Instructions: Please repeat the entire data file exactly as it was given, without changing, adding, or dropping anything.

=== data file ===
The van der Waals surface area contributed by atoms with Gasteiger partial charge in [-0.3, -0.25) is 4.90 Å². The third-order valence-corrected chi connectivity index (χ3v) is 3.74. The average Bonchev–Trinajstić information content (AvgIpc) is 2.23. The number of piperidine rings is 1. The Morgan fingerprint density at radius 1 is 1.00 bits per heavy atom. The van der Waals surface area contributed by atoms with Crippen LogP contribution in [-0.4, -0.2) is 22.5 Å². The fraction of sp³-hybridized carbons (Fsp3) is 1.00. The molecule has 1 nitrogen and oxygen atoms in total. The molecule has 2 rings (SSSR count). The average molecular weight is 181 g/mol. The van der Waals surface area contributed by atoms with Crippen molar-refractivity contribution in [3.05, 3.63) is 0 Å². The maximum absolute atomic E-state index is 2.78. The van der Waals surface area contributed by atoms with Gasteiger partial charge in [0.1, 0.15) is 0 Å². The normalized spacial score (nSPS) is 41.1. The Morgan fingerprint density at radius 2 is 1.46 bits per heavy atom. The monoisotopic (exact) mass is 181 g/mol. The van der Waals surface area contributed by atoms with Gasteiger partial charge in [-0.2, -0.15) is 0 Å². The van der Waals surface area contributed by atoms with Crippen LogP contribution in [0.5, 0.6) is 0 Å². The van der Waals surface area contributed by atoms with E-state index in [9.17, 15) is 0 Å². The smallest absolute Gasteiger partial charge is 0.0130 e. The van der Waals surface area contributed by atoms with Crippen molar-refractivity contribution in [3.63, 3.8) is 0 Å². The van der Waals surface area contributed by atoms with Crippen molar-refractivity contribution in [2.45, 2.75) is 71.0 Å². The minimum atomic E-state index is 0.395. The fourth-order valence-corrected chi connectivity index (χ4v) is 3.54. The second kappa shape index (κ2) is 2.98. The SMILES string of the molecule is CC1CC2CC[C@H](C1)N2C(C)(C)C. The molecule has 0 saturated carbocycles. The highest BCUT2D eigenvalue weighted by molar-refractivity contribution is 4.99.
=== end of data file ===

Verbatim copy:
The van der Waals surface area contributed by atoms with Gasteiger partial charge in [-0.3, -0.25) is 4.90 Å². The third-order valence-corrected chi connectivity index (χ3v) is 3.74. The average Bonchev–Trinajstić information content (AvgIpc) is 2.23. The number of piperidine rings is 1. The Morgan fingerprint density at radius 1 is 1.00 bits per heavy atom. The van der Waals surface area contributed by atoms with Crippen LogP contribution in [-0.4, -0.2) is 22.5 Å². The fraction of sp³-hybridized carbons (Fsp3) is 1.00. The molecule has 1 nitrogen and oxygen atoms in total. The molecule has 2 rings (SSSR count). The average molecular weight is 181 g/mol. The van der Waals surface area contributed by atoms with Crippen molar-refractivity contribution in [3.05, 3.63) is 0 Å². The maximum absolute atomic E-state index is 2.78. The van der Waals surface area contributed by atoms with Gasteiger partial charge in [0.1, 0.15) is 0 Å². The normalized spacial score (nSPS) is 41.1. The Morgan fingerprint density at radius 2 is 1.46 bits per heavy atom. The monoisotopic (exact) mass is 181 g/mol. The van der Waals surface area contributed by atoms with Gasteiger partial charge in [-0.2, -0.15) is 0 Å². The van der Waals surface area contributed by atoms with Crippen LogP contribution in [0.5, 0.6) is 0 Å². The van der Waals surface area contributed by atoms with E-state index in [9.17, 15) is 0 Å². The smallest absolute Gasteiger partial charge is 0.0130 e. The van der Waals surface area contributed by atoms with Crippen molar-refractivity contribution in [3.63, 3.8) is 0 Å². The van der Waals surface area contributed by atoms with Crippen molar-refractivity contribution in [2.45, 2.75) is 71.0 Å². The minimum atomic E-state index is 0.395. The fourth-order valence-corrected chi connectivity index (χ4v) is 3.54. The second kappa shape index (κ2) is 2.98. The SMILES string of the molecule is CC1CC2CC[C@H](C1)N2C(C)(C)C. The molecule has 0 saturated carbocycles. The highest BCUT2D eigenvalue weighted by molar-refractivity contribution is 4.99.